Volume 96, Issue 86
Thursday, March 13, 2003

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Out of bathroom stalls and into public debate

Nicole Nelson
VP-Campus Issues

October 10, 539 BC: Celebration continues late into the night in the city of Babylon, while enemy forces camp outside. As King Belshazzar entertained followers, a disembodied hand scrawled cryptic writing on the wall; the kingdom was found wanting and Babylon would be taken by the Persians. The writing on the wall revealed the true state – and fate – of the Babylonian empire. Later that night Belshazzar was executed.

October 15, 2002: While the vibrant festivities of Coming Out Week colours the atrium, a mysterious chalker changed the decorations outside from "gay = okay" to "gay = AIDS." While this writing didn't come from a disembodied hand, I felt compelled to document it for those who don't believe this kind of thing happens at Western. After taking these photographs, I decided not to stop with Coming Out Week, and continued to photograph the graffiti that has become a nearly permanent feature of private spaces on campus.

At the beginning of this project, I imagined myself roaming the campus for months on end in search of the best of Western's hate graffiti. In a matter of an hour, however, I had collected some of the most racist and homophobic statements I had ever seen and all I had to do was take a jaunt through D.B. Weldon Library. In this haven of critical thought we call a university, it seems discrimination is not playing a very effective game of hide and seek.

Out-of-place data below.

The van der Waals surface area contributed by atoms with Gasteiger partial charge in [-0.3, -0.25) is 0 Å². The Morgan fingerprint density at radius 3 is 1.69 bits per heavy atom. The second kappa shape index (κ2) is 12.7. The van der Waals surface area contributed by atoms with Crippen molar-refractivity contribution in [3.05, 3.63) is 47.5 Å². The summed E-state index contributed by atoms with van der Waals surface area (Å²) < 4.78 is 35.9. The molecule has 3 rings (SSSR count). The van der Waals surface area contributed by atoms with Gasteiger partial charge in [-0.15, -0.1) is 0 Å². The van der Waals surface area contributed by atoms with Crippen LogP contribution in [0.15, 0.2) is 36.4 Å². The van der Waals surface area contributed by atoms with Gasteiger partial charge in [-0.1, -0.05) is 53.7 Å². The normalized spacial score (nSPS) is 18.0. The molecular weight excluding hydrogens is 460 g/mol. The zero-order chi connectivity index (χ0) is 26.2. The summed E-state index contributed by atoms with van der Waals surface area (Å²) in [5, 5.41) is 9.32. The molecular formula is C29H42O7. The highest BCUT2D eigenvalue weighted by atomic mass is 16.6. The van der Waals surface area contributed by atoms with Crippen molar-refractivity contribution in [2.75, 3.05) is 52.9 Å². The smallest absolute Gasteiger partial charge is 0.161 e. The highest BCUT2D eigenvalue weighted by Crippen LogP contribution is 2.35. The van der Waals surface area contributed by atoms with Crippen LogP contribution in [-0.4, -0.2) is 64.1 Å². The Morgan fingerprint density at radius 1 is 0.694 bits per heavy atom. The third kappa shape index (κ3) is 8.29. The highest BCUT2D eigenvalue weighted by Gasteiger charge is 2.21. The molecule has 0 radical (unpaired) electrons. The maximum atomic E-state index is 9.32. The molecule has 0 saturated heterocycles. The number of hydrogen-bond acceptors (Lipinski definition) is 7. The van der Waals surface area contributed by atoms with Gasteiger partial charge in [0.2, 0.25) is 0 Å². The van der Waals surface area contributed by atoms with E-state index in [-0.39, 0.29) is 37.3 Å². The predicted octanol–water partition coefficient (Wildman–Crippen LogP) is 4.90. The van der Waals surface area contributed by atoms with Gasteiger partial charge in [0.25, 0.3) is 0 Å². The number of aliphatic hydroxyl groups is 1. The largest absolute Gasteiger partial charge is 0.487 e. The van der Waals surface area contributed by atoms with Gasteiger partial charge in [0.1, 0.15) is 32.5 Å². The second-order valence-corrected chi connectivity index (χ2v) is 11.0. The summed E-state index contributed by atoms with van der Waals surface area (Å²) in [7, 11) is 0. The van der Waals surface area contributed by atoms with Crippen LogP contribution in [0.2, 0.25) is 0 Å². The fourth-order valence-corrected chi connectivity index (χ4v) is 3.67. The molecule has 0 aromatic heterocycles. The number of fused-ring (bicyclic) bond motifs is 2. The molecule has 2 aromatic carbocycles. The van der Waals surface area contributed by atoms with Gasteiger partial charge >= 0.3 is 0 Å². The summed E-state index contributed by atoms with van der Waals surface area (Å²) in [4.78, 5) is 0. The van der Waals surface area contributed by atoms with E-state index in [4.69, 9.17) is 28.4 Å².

Panels have been struck and inquiries made into the state of hate crimes in London, and yet we are confident our campus is largely unaffected. Who could imagine the hands that write such things could be attached to a person that lives, studies and works among us?

Stressing the "diverse" image of our campus, instead of addressing the root causes of hatred, allows individuals to be hateful in private, as long as they maintain an acceptable public front. Our multicultural education has failed to teach a portion of the population that homophobic, racist and sexist sentiments are false and has instead taught them that they are simply bad manners.

Political correctness has created a subculture of discrimination more harmful than outright slander. It leaves the victims of discrimination isolated, with nothing to point to as evidence – only the writing on the wall. By pushing hate and violence out of the public sphere and into the washroom stalls, we've moved it underground where it can't be touched by public debate.

Hopefully, we will find these images more shocking in the pages of a newspaper and we can begin to publicly recognize that prejudice and hate exist on our campus. Let's learn from Belshazzar's mistake.

As a campus, we must collectively acknowledge this problem and commit ourselves to action, so we have some hope of erasing the writing on the wall before statements – such as "I will kill a homo this year" – become prophecy.

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2002 THE GAZETTE